International organizations are specialized formal frameworks created to assist states in achieving national goals, stimulating economic growth, and ensuring the protection of their citizens, however their legitimacy has been questioned over the years. This paper aims to answer the question of the adequacy and effectiveness of one of such organizations, namely the United Nations Development Programme (UNDP) in the economic development of five countries in Southern Africa (Botswana, Eswatini, Lesotho, Namibia and South Africa). According to the analysis, the effects of the programme are satisfactory, although the intervention needs improvement. Southern African countries still lack stable and reliable statistical systems to monitor social and economic changes. In addition, these countries rely heavily on international organizations and do not take their own initiative, which makes all the endeavors less effective. Ultimately, these countries require both technical and expert support at all stages of the implemented projects to maximize the impact of the support and sustainability of the results. In line with these findings, the presence of the programme in the region seems to be justified, hence it actively contributes to its economic growth. Yet so far, no alternative ways of intervention have been found and the current framework, although imperfect, has not found a replacement.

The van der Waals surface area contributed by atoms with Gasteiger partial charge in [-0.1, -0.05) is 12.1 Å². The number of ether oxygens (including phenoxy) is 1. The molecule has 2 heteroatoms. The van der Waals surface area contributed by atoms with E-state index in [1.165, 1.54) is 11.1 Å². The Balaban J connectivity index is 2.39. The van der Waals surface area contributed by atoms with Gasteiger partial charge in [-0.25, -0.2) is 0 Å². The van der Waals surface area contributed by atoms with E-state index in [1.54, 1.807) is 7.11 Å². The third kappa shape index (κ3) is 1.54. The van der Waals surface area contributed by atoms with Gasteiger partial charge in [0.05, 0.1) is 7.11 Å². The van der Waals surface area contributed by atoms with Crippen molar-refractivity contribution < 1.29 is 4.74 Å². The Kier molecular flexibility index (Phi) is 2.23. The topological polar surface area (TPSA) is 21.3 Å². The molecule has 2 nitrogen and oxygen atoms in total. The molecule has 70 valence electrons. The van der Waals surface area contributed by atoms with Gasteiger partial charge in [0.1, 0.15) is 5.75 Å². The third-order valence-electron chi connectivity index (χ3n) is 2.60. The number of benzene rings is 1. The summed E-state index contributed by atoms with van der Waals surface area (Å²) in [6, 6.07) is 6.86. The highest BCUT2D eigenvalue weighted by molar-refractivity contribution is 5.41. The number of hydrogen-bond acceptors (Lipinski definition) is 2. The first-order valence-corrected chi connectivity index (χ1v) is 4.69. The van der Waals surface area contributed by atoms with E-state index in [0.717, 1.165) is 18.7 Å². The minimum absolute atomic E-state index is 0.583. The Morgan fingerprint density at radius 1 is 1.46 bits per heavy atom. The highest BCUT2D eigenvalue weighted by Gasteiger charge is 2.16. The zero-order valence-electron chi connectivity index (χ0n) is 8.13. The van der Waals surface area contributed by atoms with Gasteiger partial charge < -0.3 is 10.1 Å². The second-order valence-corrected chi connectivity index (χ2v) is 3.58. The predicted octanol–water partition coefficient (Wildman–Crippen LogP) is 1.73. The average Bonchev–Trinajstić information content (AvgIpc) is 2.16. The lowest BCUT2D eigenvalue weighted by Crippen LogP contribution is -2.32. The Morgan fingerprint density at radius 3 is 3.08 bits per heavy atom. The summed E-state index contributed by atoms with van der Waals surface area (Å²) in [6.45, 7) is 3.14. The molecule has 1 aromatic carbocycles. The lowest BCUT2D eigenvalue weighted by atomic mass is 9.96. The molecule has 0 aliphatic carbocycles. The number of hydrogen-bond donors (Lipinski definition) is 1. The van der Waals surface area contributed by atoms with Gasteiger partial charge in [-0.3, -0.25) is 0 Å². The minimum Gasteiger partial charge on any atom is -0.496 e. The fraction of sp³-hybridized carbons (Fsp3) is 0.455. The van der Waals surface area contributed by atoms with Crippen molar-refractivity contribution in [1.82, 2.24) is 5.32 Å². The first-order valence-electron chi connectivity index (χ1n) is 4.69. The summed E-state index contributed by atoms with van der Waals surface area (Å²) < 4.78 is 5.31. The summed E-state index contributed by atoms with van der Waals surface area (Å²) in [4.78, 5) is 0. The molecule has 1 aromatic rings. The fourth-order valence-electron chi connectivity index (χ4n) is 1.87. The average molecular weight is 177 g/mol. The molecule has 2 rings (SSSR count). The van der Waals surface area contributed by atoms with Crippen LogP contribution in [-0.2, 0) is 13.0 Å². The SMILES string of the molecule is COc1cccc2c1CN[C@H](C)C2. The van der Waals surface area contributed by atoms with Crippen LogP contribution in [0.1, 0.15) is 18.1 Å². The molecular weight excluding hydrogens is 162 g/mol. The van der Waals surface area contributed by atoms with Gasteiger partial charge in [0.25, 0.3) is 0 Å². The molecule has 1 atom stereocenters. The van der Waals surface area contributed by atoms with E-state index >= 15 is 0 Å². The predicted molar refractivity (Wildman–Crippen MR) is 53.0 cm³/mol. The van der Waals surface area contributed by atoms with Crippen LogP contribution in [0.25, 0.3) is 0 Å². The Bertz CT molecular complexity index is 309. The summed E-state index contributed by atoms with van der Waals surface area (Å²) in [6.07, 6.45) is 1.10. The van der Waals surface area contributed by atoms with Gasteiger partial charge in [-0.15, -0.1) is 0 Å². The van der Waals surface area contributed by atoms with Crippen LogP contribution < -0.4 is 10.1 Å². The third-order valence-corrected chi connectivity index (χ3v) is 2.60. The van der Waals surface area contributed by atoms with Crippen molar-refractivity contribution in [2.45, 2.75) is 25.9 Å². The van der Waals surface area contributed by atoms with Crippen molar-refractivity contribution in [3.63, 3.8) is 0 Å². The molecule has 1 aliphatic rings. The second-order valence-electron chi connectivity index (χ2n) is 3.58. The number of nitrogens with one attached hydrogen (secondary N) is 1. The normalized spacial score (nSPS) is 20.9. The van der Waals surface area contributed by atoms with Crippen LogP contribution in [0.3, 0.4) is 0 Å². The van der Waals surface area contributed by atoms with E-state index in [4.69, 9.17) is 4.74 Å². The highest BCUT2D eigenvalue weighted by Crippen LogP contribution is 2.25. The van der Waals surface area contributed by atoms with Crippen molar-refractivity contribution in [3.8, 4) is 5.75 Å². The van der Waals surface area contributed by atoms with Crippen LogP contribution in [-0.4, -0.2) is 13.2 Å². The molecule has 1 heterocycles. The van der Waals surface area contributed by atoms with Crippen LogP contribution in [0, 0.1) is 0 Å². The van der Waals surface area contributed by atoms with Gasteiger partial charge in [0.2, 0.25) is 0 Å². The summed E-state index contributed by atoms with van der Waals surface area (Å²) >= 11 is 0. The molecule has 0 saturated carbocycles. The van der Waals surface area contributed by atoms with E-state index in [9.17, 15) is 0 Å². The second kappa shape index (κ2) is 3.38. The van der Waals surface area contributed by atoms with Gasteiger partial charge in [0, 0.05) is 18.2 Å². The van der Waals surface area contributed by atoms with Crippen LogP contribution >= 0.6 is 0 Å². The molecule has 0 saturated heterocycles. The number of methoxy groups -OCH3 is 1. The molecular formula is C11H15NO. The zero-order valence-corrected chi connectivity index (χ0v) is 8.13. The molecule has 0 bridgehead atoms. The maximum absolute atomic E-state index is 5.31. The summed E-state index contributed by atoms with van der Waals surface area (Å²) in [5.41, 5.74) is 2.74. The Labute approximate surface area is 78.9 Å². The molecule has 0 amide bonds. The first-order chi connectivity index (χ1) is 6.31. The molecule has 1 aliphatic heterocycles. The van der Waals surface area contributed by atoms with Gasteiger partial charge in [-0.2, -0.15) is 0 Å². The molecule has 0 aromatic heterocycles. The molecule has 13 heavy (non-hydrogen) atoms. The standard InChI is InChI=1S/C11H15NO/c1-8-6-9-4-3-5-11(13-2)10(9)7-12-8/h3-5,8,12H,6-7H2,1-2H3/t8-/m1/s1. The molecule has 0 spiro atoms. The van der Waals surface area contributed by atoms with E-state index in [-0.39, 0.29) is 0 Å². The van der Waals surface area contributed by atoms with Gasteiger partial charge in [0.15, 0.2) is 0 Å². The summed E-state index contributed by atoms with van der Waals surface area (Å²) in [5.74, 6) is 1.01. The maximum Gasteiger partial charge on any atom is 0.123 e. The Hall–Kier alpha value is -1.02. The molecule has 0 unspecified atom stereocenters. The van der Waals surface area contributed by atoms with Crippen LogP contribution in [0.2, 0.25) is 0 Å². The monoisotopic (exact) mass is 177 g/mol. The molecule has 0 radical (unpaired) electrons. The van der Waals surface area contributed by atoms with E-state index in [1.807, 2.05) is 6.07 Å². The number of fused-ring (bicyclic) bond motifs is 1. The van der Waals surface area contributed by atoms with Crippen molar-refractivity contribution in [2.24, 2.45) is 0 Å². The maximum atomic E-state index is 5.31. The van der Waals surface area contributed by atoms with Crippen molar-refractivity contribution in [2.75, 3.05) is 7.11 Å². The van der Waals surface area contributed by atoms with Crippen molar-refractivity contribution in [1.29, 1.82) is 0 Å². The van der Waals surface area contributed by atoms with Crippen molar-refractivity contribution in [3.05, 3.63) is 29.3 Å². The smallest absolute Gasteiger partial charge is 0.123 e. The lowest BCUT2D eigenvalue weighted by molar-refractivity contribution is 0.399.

CC BY-SA 4.0
Jun 11, 2022
Mar 23, 2022
|The legitimacy of international organizations: The UNDP’s operations in Southern Africa||Jun 11, 2022|
Lizińska, Wiesława Kisiel, Roman Szczebiot-Knoblauch, Lucyna